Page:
Three tentative agreements reached with Treasury Board

As a result of the early exploratory talks initiated by the Treasury Board, the PSAC has reached three tentative agreements. As an opportunity to vote on these is fast approaching, the National Component wishes to encourage its members to get informed about the proposed changes.

The National Component strongly supports the bargaining teams’ recommendation to ratify these tentative agreements.

The PSAC’s website features comprehensive details of the tentative agreements reached for the three groups affected: EB, PA and SV. As the exploratory talks did not yield tentative agreements for the FB and TC groups, regular bargaining will take place in 2011.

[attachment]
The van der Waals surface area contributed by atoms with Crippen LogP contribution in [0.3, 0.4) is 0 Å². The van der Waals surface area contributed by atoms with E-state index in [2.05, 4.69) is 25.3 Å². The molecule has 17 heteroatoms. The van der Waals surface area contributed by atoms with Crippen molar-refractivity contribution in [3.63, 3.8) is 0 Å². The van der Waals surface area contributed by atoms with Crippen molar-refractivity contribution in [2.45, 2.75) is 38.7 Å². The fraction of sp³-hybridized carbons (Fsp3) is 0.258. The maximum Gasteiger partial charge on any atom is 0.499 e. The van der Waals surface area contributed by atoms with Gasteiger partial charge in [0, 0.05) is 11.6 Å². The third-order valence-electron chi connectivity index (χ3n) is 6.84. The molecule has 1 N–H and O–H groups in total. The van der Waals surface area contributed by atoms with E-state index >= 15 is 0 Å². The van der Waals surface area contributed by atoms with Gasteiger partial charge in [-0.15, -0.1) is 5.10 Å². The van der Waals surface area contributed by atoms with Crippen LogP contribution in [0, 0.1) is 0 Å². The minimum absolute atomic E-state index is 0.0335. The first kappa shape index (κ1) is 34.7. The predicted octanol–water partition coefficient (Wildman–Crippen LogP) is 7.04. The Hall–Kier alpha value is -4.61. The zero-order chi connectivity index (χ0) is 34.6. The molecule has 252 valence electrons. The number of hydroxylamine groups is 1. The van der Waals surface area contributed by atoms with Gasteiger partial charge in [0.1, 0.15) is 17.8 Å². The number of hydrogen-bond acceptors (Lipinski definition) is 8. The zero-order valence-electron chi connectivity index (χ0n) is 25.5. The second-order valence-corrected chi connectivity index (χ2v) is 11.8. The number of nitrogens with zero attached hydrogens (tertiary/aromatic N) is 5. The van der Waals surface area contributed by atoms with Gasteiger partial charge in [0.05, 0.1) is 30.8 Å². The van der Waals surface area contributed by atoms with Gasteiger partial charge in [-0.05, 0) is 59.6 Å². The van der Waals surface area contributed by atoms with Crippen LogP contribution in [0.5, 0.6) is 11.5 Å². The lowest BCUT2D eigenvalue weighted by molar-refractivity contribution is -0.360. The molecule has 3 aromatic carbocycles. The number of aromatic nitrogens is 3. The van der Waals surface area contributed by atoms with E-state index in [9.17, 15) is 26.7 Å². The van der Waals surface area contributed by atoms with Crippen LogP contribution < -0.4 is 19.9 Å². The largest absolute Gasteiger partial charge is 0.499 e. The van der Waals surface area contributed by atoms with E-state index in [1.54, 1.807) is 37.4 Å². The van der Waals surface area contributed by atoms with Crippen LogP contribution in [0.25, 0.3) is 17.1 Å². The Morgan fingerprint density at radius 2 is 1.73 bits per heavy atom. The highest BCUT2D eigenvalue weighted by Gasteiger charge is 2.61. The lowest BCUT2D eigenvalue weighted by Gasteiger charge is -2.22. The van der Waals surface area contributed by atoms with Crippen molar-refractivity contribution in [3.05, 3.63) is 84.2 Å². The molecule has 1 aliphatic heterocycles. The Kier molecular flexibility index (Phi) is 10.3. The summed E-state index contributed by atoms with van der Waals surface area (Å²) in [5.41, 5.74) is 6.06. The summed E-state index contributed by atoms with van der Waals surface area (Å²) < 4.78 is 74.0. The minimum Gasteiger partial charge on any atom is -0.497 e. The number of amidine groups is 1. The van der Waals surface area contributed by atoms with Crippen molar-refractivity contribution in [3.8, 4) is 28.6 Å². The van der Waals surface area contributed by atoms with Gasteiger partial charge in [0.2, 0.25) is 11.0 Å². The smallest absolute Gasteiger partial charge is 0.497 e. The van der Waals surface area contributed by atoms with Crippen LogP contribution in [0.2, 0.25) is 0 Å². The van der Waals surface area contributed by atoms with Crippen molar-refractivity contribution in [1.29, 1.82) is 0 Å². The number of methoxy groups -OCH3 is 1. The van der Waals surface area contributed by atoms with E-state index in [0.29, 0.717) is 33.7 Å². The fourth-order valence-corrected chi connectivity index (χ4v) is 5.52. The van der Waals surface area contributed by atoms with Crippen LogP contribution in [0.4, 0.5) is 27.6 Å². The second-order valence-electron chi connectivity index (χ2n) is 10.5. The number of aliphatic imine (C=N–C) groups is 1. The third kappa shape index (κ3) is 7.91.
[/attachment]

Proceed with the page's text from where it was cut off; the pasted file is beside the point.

For greater clarity, we also recommend that members peruse the Questions and answers on severanceand Questions and answers on the tentative agreements sections found on the PSAC website.

Important PSAC links:
Treasury Board bargaining
What’s in the tentative agreements: overview
Questions and answers on severance
Questions and answers on the tentative agreements

EB – PSAC Reaches Tentative Agreement for EB
PA – PSAC reaches tentative agreement for PA
SV – PSAC Reaches Tentative Agreement for SV

FB – An Open Letter to CBSA Workers from the PSAC FB Bargaining Team
TC – Message to TC Members from your Bargaining Team